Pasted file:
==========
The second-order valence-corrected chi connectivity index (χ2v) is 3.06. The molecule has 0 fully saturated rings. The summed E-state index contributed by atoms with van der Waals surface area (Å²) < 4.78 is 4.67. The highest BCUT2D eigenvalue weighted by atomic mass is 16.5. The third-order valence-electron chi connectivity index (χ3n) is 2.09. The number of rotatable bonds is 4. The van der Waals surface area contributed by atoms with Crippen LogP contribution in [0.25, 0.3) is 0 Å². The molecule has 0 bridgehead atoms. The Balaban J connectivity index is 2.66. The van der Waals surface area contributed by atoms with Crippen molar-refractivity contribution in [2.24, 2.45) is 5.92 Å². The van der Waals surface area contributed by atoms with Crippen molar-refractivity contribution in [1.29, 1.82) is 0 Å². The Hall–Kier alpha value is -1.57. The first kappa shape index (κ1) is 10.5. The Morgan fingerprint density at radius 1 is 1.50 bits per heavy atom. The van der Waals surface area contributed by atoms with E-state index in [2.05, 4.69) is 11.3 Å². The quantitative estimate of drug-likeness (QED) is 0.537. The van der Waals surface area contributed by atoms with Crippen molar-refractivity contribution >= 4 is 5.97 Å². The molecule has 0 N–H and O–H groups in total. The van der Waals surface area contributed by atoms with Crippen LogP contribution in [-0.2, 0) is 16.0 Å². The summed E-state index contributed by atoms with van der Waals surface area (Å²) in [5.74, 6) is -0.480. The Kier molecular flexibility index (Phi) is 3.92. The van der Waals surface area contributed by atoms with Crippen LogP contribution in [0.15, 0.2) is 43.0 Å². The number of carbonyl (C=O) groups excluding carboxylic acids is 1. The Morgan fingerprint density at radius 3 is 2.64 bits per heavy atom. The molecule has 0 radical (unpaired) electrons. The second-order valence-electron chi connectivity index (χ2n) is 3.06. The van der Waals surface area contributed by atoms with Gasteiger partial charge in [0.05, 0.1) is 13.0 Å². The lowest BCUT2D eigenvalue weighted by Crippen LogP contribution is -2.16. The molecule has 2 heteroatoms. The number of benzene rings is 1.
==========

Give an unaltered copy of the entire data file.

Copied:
The second-order valence-corrected chi connectivity index (χ2v) is 3.06. The molecule has 0 fully saturated rings. The summed E-state index contributed by atoms with van der Waals surface area (Å²) < 4.78 is 4.67. The highest BCUT2D eigenvalue weighted by atomic mass is 16.5. The third-order valence-electron chi connectivity index (χ3n) is 2.09. The number of rotatable bonds is 4. The van der Waals surface area contributed by atoms with Crippen LogP contribution in [0.25, 0.3) is 0 Å². The molecule has 0 bridgehead atoms. The Balaban J connectivity index is 2.66. The van der Waals surface area contributed by atoms with Crippen molar-refractivity contribution in [2.24, 2.45) is 5.92 Å². The van der Waals surface area contributed by atoms with Crippen molar-refractivity contribution in [1.29, 1.82) is 0 Å². The Hall–Kier alpha value is -1.57. The first kappa shape index (κ1) is 10.5. The Morgan fingerprint density at radius 1 is 1.50 bits per heavy atom. The van der Waals surface area contributed by atoms with E-state index in [2.05, 4.69) is 11.3 Å². The quantitative estimate of drug-likeness (QED) is 0.537. The van der Waals surface area contributed by atoms with Crippen molar-refractivity contribution >= 4 is 5.97 Å². The molecule has 0 N–H and O–H groups in total. The van der Waals surface area contributed by atoms with Crippen LogP contribution in [-0.2, 0) is 16.0 Å². The summed E-state index contributed by atoms with van der Waals surface area (Å²) in [5.74, 6) is -0.480. The Kier molecular flexibility index (Phi) is 3.92. The van der Waals surface area contributed by atoms with Crippen LogP contribution in [0.15, 0.2) is 43.0 Å². The number of carbonyl (C=O) groups excluding carboxylic acids is 1. The Morgan fingerprint density at radius 3 is 2.64 bits per heavy atom. The molecule has 0 radical (unpaired) electrons. The second-order valence-electron chi connectivity index (χ2n) is 3.06. The van der Waals surface area contributed by atoms with Gasteiger partial charge in [0.05, 0.1) is 13.0 Å². The lowest BCUT2D eigenvalue weighted by Crippen LogP contribution is -2.16. The molecule has 2 heteroatoms. The number of benzene rings is 1.